Shmuel Feiner: ‘A Historical Sensation’– Moses Mendelssohn: Sage of Modernity

‘A Historical Sensation’

Source: The Jewish Exponent, 12-30-10

A fictitious meeting of (from left) Moses Mendelssohn, Gotthold Ephraim Lessing and Johann Casper Lavater as seen in an engraving, after a painting by Moritz Daniel Oppenheim, 1856

Shmuel Feiner begins his new biography, Moses Mendelssohn: Sage of Modernity, published by Yale University Press, with two anecdotes, which he’s linked in an effort to define the essence of his subject and the contour of the man’s life.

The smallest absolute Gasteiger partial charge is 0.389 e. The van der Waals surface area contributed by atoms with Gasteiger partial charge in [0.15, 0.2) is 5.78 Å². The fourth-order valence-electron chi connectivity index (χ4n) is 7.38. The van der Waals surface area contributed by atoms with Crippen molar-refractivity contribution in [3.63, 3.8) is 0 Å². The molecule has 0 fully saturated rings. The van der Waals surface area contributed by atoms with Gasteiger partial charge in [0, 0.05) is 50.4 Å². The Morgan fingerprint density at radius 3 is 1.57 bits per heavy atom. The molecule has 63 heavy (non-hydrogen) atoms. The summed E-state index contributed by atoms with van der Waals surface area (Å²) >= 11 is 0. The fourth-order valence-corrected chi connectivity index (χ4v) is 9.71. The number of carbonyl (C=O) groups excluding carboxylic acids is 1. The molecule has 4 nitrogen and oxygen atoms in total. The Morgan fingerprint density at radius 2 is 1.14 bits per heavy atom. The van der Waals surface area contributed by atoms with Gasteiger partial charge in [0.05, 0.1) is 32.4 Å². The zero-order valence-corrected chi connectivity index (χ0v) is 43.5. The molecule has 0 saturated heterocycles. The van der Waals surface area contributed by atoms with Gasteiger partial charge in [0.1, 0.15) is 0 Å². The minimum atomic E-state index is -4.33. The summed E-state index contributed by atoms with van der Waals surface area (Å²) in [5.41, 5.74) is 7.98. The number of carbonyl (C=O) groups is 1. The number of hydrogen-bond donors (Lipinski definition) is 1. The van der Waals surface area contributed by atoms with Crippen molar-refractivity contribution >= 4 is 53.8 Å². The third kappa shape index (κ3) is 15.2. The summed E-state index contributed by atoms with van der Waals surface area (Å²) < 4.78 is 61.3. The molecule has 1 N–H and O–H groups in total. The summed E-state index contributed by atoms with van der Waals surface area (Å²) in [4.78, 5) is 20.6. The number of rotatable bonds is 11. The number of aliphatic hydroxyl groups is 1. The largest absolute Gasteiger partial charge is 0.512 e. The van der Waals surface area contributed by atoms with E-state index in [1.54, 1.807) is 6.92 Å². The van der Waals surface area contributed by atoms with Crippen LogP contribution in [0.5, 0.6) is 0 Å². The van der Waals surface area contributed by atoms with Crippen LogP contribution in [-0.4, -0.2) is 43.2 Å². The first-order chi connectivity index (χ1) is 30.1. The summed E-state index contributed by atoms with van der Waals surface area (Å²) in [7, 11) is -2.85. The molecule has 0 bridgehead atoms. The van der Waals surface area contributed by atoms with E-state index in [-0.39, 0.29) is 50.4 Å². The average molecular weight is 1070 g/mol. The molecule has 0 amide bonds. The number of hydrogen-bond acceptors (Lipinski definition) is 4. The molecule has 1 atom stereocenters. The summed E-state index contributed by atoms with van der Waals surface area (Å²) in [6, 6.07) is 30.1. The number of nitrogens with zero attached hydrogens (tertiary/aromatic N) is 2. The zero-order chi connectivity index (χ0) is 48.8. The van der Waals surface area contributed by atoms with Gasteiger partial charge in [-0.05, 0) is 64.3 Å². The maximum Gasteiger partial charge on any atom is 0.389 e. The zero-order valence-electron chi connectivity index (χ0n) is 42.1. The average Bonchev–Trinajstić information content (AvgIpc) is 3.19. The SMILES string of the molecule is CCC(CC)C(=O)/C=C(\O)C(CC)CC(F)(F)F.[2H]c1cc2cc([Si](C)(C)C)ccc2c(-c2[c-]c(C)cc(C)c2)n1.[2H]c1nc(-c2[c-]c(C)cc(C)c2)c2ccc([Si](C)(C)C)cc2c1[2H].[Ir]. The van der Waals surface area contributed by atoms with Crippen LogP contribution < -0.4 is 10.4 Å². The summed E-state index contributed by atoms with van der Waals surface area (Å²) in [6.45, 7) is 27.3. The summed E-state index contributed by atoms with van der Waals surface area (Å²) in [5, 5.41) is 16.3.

He begins with a summer night in 1780. Mendelssohn is out walking in Berlin with his wife and several of their children when a gang of youths suddenly appear, chanting “Juden! Juden!” and throwing stones.

In the aftermath of the attack, the city’s most famous Jew was beseeched by his children: “What have we done to them, Father? Why do they always chase and curse us?” Feiner states that Mendelssohn could not find the words to comfort his children, only murmured, “People, people, when will you stop this?”

Feiner, a professor at Bar Ilan University, goes on to say that Mendelssohn, a reserved individual who never publicly expressed his feelings about this incident, did comment upon it later in a letter to Peter Adolph Winkopp, a young Benedictine monk and one of the philosopher’s most ardent admirers….READ MORE

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